Student hold a lunch tray.

Food & Nutrition


  • In August, Food & Nutrition Services was short-staffed by 35 employees.

  • For the entire 2021-2022 school year, students receive free breakfast and lunch meals under the SSO (Seamless Summer Option) program

  • We experienced food chain shortages which affected food and menu consistently.

  • We recognized a need to provide access to nutritious meals for students required to quarantine, or temporarily learn virtually due to a classroom closure. However, this was complicated due to DPI regulations.


  • We have hired 20 additional food service employees to expand our food production center and staff a few more schools with permanent food service employees. 
  • Schools across the country continue to experience food supply shortages, which continues to affect breakfast and lunch menu items.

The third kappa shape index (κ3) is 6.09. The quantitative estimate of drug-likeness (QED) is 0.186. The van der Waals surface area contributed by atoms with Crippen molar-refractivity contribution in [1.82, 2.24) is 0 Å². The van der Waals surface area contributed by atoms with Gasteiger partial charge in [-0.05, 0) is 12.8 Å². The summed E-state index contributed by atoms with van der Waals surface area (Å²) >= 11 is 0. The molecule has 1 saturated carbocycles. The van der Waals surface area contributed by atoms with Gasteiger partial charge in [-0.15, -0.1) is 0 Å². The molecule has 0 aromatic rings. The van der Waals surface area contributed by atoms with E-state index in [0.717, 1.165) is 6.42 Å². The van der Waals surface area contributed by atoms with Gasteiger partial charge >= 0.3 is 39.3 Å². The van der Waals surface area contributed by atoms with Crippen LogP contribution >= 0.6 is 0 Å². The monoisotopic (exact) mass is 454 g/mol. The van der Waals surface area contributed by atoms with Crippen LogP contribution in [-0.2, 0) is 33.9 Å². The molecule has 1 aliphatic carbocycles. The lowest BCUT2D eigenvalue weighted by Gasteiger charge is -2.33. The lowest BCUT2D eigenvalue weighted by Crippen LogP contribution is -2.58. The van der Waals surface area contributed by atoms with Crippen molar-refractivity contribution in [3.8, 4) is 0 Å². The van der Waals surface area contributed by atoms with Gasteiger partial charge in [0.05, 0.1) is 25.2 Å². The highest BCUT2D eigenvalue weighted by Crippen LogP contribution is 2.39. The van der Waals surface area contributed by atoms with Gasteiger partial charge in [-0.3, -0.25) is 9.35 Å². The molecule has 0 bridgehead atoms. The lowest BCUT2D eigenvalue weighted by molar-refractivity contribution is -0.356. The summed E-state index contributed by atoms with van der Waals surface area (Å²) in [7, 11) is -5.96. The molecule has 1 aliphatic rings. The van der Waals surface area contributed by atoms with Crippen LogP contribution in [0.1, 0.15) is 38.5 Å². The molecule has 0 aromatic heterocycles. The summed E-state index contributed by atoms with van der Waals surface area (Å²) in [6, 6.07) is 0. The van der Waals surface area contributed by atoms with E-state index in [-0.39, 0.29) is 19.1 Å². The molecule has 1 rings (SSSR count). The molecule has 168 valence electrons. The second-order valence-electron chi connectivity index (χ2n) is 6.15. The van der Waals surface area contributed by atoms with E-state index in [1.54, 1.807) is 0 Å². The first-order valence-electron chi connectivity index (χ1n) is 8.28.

• Food & Nutrition Services continues ongoing communication with food service vendors, along with pre-planning menus with guidance from DPI and contracted vendors to ensure students are provided with the best quality meals.
  • To help fill the need to feed students sent home for COVID-related reasons, we collaborated with Second Harvest FoodBank, which paired community food pantries with all of our schools.

Virtual Learning

student virtually learning from home

Elementary Virtual Option


  • On August 26, MMSD announced a virtual option for students in 4K through 5th grade. The decision was made after concerns of the rising incidence of the Delta variant, children under 12 not eligible for vaccinations, and associated risks with families who are immunocompromised.

  • More than 600 elementary students registered for this option for the first semester.


  • Our scholars continue to be engaged in virtual learning for the second quarter!

  • We are beginning to plan registration for the second semester. Currently, the registration window is tentatively scheduled to open on December 1.